剑桥雅思15Test3Passage1阅读原文翻译 Henry Moore 亨利·摩尔
剑桥雅思15 Test3 Passage1阅读原文翻译
Henry Moore was born in Castleford, a small town near Leeds in the north of England. He was the seventh child of Raymond Moore and his wife Mary Baker. He studied at Castleford Grammar School from 1909 to 1915, where his early interest in art was encouraged by his teacher Alice Gostick. After leaving school, Moore hoped to become a sculptor, but instead he complied with his father’s wish that he train as a schoolteacher. He had to abandon his training in 1917 when he was sent to France to fight in the First World War.
After the war, Moore enrolled at the Leeds School of Art, where he studied for two years. In his first year, he spent most of his time drawing. Although he wanted to study sculpture, no teacher was appointed until his second year. At the end of that year, he passed the sculpture examination and was awarded a scholarship to the Royal College of Art in London. In September 1921, he moved to London and began three years of advanced study in sculpture.
Alongside the instruction he received at the Royal College, Moore visited many of the London museums, particularly the British Museum, which had a wide-ranging collection of ancient sculpture. During these visits, he discovered the power and beauty of ancient Egyptian and African sculpture. As he became increasingly interested in these ‘primitive’ forms of art, he turned away from European sculptural traditions.
After graduating, Moore spent the first six months of 1925 travelling in France. When he visited the Trocadero Museum in Paris, he was impressed by a cast of a Mayan sculpture of the rain spirit. It was a male reclining figure with its knees drawn up together, and its head at a right angle to its body. Moore became fascinated with this stone sculpture, which he thought had a power and originality that no other stone sculpture possessed. He himself started carving a variety of subjects in stone, including depictions of reclining women, mother-and-child groups, and masks.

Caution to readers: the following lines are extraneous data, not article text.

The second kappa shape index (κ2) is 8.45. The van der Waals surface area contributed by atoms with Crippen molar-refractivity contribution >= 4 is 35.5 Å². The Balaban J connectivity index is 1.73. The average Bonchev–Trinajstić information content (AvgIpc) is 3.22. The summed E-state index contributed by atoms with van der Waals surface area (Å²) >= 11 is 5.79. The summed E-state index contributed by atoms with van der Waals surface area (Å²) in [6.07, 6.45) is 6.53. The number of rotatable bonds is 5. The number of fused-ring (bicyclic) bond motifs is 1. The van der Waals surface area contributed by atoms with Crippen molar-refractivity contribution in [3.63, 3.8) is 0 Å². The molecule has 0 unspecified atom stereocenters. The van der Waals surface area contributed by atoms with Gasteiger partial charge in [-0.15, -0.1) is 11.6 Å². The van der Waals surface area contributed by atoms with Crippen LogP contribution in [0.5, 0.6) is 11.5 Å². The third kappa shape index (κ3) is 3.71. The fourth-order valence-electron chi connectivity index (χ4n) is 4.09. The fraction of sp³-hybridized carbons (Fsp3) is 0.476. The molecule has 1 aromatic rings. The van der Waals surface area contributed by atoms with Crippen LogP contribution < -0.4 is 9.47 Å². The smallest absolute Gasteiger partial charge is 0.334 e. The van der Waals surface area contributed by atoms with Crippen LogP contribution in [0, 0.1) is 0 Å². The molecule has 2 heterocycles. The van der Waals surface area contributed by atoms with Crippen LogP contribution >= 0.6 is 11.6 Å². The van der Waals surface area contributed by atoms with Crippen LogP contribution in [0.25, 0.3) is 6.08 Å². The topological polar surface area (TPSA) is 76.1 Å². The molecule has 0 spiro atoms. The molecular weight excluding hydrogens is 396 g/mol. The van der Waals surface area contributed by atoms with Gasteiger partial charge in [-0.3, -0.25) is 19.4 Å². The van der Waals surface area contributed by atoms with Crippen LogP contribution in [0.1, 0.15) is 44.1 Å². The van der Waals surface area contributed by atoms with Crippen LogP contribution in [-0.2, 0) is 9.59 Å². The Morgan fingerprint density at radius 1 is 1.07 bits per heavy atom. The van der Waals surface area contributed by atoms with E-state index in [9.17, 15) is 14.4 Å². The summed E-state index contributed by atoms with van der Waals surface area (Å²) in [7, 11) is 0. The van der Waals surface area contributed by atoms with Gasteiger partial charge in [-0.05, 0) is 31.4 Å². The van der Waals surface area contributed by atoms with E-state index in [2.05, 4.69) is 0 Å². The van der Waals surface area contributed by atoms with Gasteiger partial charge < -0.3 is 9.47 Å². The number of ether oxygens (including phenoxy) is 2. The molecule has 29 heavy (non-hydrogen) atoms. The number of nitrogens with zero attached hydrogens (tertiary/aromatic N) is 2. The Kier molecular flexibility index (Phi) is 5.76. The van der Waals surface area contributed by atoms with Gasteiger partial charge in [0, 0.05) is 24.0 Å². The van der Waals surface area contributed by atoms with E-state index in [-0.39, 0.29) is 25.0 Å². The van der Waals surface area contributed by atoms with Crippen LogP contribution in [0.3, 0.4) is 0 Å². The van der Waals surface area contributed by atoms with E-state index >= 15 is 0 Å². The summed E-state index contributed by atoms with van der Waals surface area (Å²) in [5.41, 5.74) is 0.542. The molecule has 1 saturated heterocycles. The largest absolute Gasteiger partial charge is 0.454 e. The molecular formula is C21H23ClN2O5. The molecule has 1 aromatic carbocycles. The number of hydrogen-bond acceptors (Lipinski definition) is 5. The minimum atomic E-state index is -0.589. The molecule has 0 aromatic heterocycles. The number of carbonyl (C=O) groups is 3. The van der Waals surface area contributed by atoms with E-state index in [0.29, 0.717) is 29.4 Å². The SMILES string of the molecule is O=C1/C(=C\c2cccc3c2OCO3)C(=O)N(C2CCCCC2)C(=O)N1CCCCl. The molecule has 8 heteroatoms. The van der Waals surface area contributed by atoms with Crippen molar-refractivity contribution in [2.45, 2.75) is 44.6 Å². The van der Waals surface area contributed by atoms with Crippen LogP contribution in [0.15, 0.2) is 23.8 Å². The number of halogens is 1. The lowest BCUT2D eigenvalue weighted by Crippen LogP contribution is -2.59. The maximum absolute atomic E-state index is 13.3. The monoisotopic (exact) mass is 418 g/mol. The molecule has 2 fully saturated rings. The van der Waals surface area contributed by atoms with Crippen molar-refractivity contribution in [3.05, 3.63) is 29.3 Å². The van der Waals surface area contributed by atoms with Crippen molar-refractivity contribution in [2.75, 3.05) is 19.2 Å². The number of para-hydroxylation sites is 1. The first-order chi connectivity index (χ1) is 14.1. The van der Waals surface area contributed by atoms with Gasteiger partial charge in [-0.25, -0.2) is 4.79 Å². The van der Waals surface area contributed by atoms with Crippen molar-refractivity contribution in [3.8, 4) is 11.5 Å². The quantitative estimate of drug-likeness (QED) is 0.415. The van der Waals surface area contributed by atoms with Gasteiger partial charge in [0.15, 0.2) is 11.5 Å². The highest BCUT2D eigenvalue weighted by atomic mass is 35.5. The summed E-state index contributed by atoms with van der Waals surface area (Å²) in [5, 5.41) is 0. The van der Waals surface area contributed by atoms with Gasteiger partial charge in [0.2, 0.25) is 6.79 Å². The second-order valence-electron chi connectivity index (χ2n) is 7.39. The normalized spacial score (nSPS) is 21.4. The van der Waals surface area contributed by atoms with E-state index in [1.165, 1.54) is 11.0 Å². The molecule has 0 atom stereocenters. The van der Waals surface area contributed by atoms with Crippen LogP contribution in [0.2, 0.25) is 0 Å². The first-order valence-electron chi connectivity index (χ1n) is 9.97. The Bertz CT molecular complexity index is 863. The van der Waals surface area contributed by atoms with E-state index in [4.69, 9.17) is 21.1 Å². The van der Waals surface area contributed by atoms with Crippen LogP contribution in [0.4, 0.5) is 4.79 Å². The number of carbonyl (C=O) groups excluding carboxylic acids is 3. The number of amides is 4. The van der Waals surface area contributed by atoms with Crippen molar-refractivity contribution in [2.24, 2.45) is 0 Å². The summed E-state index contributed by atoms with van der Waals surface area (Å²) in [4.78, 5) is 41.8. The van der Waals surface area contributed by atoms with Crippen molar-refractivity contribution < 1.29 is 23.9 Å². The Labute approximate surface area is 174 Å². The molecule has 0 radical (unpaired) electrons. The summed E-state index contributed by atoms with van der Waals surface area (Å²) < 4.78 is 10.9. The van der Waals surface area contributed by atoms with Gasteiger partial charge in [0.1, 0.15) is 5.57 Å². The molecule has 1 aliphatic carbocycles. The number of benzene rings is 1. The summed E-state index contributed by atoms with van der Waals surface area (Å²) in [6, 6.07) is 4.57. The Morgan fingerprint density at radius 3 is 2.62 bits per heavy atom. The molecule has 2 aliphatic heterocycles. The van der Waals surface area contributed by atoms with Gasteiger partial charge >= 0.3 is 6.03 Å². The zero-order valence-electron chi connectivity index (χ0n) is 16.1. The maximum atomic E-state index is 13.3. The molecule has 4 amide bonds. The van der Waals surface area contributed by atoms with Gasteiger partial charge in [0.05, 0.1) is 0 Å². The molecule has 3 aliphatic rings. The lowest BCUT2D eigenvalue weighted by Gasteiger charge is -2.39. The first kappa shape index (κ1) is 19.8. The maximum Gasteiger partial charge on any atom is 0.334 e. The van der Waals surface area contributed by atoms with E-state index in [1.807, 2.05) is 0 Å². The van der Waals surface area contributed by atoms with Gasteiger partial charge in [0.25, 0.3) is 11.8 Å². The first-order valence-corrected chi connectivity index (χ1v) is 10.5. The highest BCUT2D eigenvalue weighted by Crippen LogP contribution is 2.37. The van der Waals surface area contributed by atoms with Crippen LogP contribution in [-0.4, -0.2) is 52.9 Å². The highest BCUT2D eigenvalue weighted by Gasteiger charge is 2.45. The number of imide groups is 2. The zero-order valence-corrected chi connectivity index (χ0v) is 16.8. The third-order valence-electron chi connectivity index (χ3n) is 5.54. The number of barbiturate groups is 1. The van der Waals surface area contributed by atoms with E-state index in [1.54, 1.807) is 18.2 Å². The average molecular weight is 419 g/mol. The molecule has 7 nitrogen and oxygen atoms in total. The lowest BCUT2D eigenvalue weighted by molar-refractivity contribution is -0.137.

Moore’s exceptional talent soon gained recognition, and in 1926 he started work as a sculpture instructor at the Royal College. In 1933, he became a member of a group of young artists called Unit One. The aim of the group was to convince the English public of the merits of the emerging international movement in modern art and architecture.
Around this time, Moore moved away from the human figure to experiment with abstract shapes. In 1931, he held an exhibition at the Leicester Galleries in London. His work was enthusiastically welcomed by fellow sculptors, but the reviews in the press were extremely negative and turned Moore into a notorious figure. There were calls for his resignation from the Royal College, and the following year, when his contract expired, he left to start a sculpture department at the Chelsea School of Art in London.
Throughout the 1930s, Moore did not show any inclination to please the British public. He became interested in the paintings of the Spanish artist Pablo Picasso, whose work inspired him to distort the human body in a radical way. At times, he seemed to abandon the human figure altogether. The pages of his sketchbooks from this period show his ideas for abstract sculptures that bore little resemblance to the human form.
In 1940, during the Second World War, Moore stopped teaching at the Chelsea School and moved to a farmhouse about 20 miles north of London. A shortage of materials forced him to focus on drawing. He did numerous small sketches of Londoners, later turning these ideas into large coloured drawings in his studio. In 1942, he returned to Castleford to make a series of sketches of the miners who worked there.
In 1944, Harlow, a town near London, offered Moore a commission for a sculpture depicting a family. The resulting work signifies a dramatic change in Moore’s style, away from the experimentation of the 1930s towards a more natural and humanistic subject matter. He did dozens of studies in clay for the sculpture, and these were cast in bronze and issued in editions of seven to nine copies each. In this way, Moore’s work became available to collectors all over the world. The boost to his income enabled him to take on ambitious projects and start working on the scale he felt his sculpture demanded.
Critics who had begun to think that Moore had become less revolutionary were proven wrong by the appearance, in 1950, of the first of Moore’s series of standing figures in bronze, with their harsh and angular pierced forms and distinct impression of menace. Moore also varied his subject matter in the 1950s with such works as Warrior with Shield and Falling Warrior. These were rare examples of Moore’s use of the male figure and owe something to his visit to Greece in 1951, when he had the opportunity to study ancient works of art.
In his final years, Moore created the Henry Moore Foundation to promote art appreciation and to display his work. Moore was the first modern English sculptor to achieve international critical acclaim and he is still regarded as one of the most important sculptors of the 20th century.